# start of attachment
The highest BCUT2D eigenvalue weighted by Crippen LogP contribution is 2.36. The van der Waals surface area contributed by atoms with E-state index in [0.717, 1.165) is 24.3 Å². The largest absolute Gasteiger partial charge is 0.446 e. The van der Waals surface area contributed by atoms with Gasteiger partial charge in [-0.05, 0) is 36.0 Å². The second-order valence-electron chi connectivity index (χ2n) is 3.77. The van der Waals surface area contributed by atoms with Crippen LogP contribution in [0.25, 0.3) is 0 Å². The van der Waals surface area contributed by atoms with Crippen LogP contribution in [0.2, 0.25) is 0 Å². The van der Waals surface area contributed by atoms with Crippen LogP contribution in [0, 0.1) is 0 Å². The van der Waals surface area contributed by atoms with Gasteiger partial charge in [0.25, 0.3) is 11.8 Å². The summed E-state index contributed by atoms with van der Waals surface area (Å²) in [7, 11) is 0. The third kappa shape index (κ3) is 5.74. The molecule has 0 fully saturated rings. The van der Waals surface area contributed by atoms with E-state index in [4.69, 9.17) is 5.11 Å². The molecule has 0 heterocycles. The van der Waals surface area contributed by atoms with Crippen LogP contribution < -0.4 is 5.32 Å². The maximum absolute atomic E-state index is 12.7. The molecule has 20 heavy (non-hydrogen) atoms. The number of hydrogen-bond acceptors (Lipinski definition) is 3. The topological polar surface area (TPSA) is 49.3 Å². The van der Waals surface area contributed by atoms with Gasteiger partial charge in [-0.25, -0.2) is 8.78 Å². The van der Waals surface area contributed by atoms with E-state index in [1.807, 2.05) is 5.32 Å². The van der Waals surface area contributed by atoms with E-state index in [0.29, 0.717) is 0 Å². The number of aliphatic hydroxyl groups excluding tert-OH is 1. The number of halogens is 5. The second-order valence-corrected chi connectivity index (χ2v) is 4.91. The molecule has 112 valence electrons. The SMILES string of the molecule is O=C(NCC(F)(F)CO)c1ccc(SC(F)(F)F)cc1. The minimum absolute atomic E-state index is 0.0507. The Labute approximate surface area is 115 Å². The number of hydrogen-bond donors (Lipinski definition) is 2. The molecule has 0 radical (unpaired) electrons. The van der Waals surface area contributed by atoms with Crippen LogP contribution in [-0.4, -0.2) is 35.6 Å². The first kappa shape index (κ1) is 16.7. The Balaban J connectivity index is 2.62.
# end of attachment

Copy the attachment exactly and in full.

The highest BCUT2D eigenvalue weighted by Crippen LogP contribution is 2.36. The van der Waals surface area contributed by atoms with E-state index in [0.717, 1.165) is 24.3 Å². The largest absolute Gasteiger partial charge is 0.446 e. The van der Waals surface area contributed by atoms with Gasteiger partial charge in [-0.05, 0) is 36.0 Å². The second-order valence-electron chi connectivity index (χ2n) is 3.77. The van der Waals surface area contributed by atoms with Crippen LogP contribution in [0.25, 0.3) is 0 Å². The van der Waals surface area contributed by atoms with Crippen LogP contribution in [0.2, 0.25) is 0 Å². The van der Waals surface area contributed by atoms with Crippen LogP contribution in [0, 0.1) is 0 Å². The van der Waals surface area contributed by atoms with Gasteiger partial charge in [0.25, 0.3) is 11.8 Å². The summed E-state index contributed by atoms with van der Waals surface area (Å²) in [7, 11) is 0. The third kappa shape index (κ3) is 5.74. The molecule has 0 fully saturated rings. The van der Waals surface area contributed by atoms with E-state index in [4.69, 9.17) is 5.11 Å². The molecule has 0 heterocycles. The van der Waals surface area contributed by atoms with Crippen LogP contribution < -0.4 is 5.32 Å². The maximum absolute atomic E-state index is 12.7. The molecule has 20 heavy (non-hydrogen) atoms. The number of hydrogen-bond acceptors (Lipinski definition) is 3. The topological polar surface area (TPSA) is 49.3 Å². The van der Waals surface area contributed by atoms with Gasteiger partial charge in [-0.25, -0.2) is 8.78 Å². The van der Waals surface area contributed by atoms with E-state index in [1.807, 2.05) is 5.32 Å². The van der Waals surface area contributed by atoms with E-state index in [0.29, 0.717) is 0 Å². The number of aliphatic hydroxyl groups excluding tert-OH is 1. The number of halogens is 5. The second-order valence-corrected chi connectivity index (χ2v) is 4.91. The molecule has 112 valence electrons. The SMILES string of the molecule is O=C(NCC(F)(F)CO)c1ccc(SC(F)(F)F)cc1. The minimum absolute atomic E-state index is 0.0507. The Labute approximate surface area is 115 Å². The number of hydrogen-bond donors (Lipinski definition) is 2. The molecule has 0 radical (unpaired) electrons. The van der Waals surface area contributed by atoms with Crippen LogP contribution in [-0.4, -0.2) is 35.6 Å². The first kappa shape index (κ1) is 16.7. The Balaban J connectivity index is 2.62.